‘It’s going to be really big’
Published 9:51 am Thursday, August 4, 2011
(Editor’s Note: This is the final story in a six-part series that focused on the growing wood pellet industry in northeastern North Carolina and southeastern Virginia.)
By Dale Liesch
Local loggers might breathe a little easier now.
Wood pellet manufacturing facilities planned for Franklin, VA, other areas of southeast Virginia and Ahoskie will give loggers a market for hardwood pulpwood that had been lacking recently.
“It definitely helps us out,” said Paul Burby, whose Carolina East Forest Products in Ahoskie buys and harvests timber. “It’s going to be really big.”
Burby, who owns hardwood and pine, said an increase in the hardwood market would lead to a less costly replanting of pine, which would also greatly benefit loggers.
Without a market for hardwood that type of timber was left on the ground and made replanting of pine forests tougher, Burby said.
Loggers have been hit hard recently by the recession and the closure of the International Paper mill, said Terry Godwin, a forester with Gelbert, Fullbright and Randolph in Raleigh.
The possibility of having more options for hardwood will indirectly benefit Adam Moore Logging of Zuni, VA. Owner Adam Moore said 90-95 percent of his business is pine; however, an expanding market for hardwood would put less pressure on the pine market, as more loggers would be lured back to hardwood from pine.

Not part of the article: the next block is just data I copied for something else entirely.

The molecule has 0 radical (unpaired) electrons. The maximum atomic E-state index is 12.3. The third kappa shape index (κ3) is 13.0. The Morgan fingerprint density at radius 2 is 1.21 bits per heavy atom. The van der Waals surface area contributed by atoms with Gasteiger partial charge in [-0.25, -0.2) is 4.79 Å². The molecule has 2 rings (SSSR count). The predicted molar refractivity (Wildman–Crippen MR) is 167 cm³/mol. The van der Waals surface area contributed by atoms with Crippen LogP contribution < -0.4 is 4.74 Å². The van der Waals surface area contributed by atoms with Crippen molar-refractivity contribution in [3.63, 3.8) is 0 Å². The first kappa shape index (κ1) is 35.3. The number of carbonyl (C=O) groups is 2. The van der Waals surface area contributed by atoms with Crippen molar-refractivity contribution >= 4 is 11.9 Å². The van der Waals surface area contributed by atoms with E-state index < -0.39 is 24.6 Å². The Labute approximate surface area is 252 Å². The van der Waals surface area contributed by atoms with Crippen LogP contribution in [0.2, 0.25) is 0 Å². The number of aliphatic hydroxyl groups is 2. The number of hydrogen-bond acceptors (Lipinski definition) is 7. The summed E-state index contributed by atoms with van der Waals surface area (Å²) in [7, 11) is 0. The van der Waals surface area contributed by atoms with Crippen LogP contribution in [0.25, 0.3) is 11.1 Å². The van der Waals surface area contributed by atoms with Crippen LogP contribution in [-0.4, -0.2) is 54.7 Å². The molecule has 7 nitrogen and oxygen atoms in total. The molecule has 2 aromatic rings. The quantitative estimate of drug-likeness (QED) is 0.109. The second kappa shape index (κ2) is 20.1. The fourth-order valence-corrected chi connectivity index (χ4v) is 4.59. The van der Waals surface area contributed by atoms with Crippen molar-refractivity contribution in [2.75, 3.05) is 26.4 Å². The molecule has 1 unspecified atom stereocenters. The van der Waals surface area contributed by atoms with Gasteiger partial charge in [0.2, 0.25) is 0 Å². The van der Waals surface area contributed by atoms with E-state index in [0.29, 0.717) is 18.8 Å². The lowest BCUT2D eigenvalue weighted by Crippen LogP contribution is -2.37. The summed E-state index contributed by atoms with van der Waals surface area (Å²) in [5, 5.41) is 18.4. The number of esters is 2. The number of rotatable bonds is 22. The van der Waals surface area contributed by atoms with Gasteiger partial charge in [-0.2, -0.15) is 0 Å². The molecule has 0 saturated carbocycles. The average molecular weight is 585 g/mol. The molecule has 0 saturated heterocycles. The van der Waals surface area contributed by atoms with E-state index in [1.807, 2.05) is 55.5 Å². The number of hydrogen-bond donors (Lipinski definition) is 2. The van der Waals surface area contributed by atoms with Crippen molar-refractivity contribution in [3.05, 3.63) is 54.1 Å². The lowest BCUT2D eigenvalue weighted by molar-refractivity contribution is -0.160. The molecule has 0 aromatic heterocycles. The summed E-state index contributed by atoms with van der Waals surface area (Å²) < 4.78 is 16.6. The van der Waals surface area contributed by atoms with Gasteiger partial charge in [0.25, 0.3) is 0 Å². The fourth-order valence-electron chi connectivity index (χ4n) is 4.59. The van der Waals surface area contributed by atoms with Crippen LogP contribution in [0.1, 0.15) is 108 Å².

“More markets for hardwood pulpwood will have a positive impact on pine production and usage in the area,” Godwin said. “Whenever you have a situation where a certain forest product is limited due to markets, all other products will suffer to some degree.”
The recent announcements will also help drive up the price of hardwood, which will benefit landowners as well, Godwin said.
“The new market will allow landowners to get paid more for the hardwood pulpwood,” he said. “The current market for the product is half of what it was two years ago.”
While the Enviva Biomass pellet mill in Ahoskie is a positive step for the hardwood industry, the consumption is only a “drop in the bucket” when compared to the amount of hardwood produced, Godwin said.
The hope is that more facilities will eventually open and expand the market even more, but the possibility of more plants will not impact the area’s wood resources in a negative way.
Even possible consumption from Franklin Pellets, a pellet operation that is looking into repurposing a portion of the shuttered IP mill, and consumption from Enviva Biomass in Ahoskie won’t come close to threatening the resource from an environmental standpoint.
“We are fortunate in this area that the hardwood resource is so abundant that with Enviva’s consumption plus a potential facility in Franklin will not even consume all of the growth that is added each year, much less tap into the growing stock,” Godwin noted.
(Dale Liesch is a Staff Writer with the Tidewater News in Franklin, VA, a sister publication of the Roanoke-Chowan News-Herald and Gates County Index. He can be contacted at firstname.lastname@example.org.)